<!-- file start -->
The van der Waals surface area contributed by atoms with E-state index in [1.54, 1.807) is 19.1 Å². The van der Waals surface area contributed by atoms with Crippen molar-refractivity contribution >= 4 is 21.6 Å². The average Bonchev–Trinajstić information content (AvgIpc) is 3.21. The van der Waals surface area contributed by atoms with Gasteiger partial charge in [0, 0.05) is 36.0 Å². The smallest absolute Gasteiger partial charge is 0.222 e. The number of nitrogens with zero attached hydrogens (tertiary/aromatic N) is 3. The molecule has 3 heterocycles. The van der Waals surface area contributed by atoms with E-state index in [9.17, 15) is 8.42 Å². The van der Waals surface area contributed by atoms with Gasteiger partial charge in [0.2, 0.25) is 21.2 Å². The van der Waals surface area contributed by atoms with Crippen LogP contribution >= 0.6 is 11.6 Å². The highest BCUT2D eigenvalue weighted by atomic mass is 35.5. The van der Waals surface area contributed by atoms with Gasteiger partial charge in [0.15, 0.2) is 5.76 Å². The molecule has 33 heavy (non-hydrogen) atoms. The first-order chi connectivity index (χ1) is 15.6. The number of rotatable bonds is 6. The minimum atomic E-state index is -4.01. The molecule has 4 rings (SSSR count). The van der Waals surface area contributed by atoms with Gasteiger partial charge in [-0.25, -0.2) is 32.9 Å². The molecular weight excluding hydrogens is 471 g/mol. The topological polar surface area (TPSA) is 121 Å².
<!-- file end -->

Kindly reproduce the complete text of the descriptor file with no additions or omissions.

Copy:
The van der Waals surface area contributed by atoms with E-state index in [1.54, 1.807) is 19.1 Å². The van der Waals surface area contributed by atoms with Crippen molar-refractivity contribution >= 4 is 21.6 Å². The average Bonchev–Trinajstić information content (AvgIpc) is 3.21. The van der Waals surface area contributed by atoms with Gasteiger partial charge in [0, 0.05) is 36.0 Å². The smallest absolute Gasteiger partial charge is 0.222 e. The number of nitrogens with zero attached hydrogens (tertiary/aromatic N) is 3. The molecule has 3 heterocycles. The van der Waals surface area contributed by atoms with E-state index in [9.17, 15) is 8.42 Å². The van der Waals surface area contributed by atoms with Gasteiger partial charge in [0.2, 0.25) is 21.2 Å². The van der Waals surface area contributed by atoms with Crippen LogP contribution >= 0.6 is 11.6 Å². The highest BCUT2D eigenvalue weighted by atomic mass is 35.5. The van der Waals surface area contributed by atoms with Gasteiger partial charge in [0.15, 0.2) is 5.76 Å². The molecule has 33 heavy (non-hydrogen) atoms. The first-order chi connectivity index (χ1) is 15.6. The number of rotatable bonds is 6. The minimum atomic E-state index is -4.01. The molecule has 4 rings (SSSR count). The van der Waals surface area contributed by atoms with Gasteiger partial charge in [-0.25, -0.2) is 32.9 Å². The molecular weight excluding hydrogens is 471 g/mol. The topological polar surface area (TPSA) is 121 Å².